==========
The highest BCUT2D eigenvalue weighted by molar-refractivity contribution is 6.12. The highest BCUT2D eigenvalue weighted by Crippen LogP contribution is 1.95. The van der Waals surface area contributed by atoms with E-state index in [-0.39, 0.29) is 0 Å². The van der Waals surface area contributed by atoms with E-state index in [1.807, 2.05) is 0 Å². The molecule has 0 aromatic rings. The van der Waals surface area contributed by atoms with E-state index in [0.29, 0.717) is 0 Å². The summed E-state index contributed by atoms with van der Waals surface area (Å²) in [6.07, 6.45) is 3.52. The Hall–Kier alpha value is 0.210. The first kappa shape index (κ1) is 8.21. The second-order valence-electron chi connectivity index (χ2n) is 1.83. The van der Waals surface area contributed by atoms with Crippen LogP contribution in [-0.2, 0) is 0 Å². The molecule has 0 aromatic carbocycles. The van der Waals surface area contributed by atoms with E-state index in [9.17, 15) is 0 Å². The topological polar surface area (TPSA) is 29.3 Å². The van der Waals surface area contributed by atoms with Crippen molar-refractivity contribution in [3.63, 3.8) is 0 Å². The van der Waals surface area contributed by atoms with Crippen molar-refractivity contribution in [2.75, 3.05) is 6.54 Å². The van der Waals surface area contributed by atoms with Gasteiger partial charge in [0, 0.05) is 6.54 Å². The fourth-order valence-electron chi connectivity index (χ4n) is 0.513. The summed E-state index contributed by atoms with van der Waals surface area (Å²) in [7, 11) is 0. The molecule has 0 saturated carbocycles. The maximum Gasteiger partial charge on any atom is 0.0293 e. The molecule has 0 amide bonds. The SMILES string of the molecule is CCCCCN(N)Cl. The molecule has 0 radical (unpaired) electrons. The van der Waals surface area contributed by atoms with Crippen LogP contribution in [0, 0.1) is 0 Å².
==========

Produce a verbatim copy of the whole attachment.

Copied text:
The highest BCUT2D eigenvalue weighted by molar-refractivity contribution is 6.12. The highest BCUT2D eigenvalue weighted by Crippen LogP contribution is 1.95. The van der Waals surface area contributed by atoms with E-state index in [-0.39, 0.29) is 0 Å². The van der Waals surface area contributed by atoms with E-state index in [1.807, 2.05) is 0 Å². The molecule has 0 aromatic rings. The van der Waals surface area contributed by atoms with E-state index in [0.29, 0.717) is 0 Å². The summed E-state index contributed by atoms with van der Waals surface area (Å²) in [6.07, 6.45) is 3.52. The Hall–Kier alpha value is 0.210. The first kappa shape index (κ1) is 8.21. The second-order valence-electron chi connectivity index (χ2n) is 1.83. The van der Waals surface area contributed by atoms with Crippen LogP contribution in [-0.2, 0) is 0 Å². The molecule has 0 aromatic carbocycles. The van der Waals surface area contributed by atoms with E-state index in [9.17, 15) is 0 Å². The topological polar surface area (TPSA) is 29.3 Å². The van der Waals surface area contributed by atoms with Crippen molar-refractivity contribution in [3.63, 3.8) is 0 Å². The van der Waals surface area contributed by atoms with Crippen molar-refractivity contribution in [2.75, 3.05) is 6.54 Å². The van der Waals surface area contributed by atoms with Gasteiger partial charge in [0, 0.05) is 6.54 Å². The fourth-order valence-electron chi connectivity index (χ4n) is 0.513. The summed E-state index contributed by atoms with van der Waals surface area (Å²) in [7, 11) is 0. The molecule has 0 saturated carbocycles. The maximum Gasteiger partial charge on any atom is 0.0293 e. The molecule has 0 amide bonds. The SMILES string of the molecule is CCCCCN(N)Cl. The molecule has 0 radical (unpaired) electrons. The van der Waals surface area contributed by atoms with Crippen LogP contribution in [0, 0.1) is 0 Å².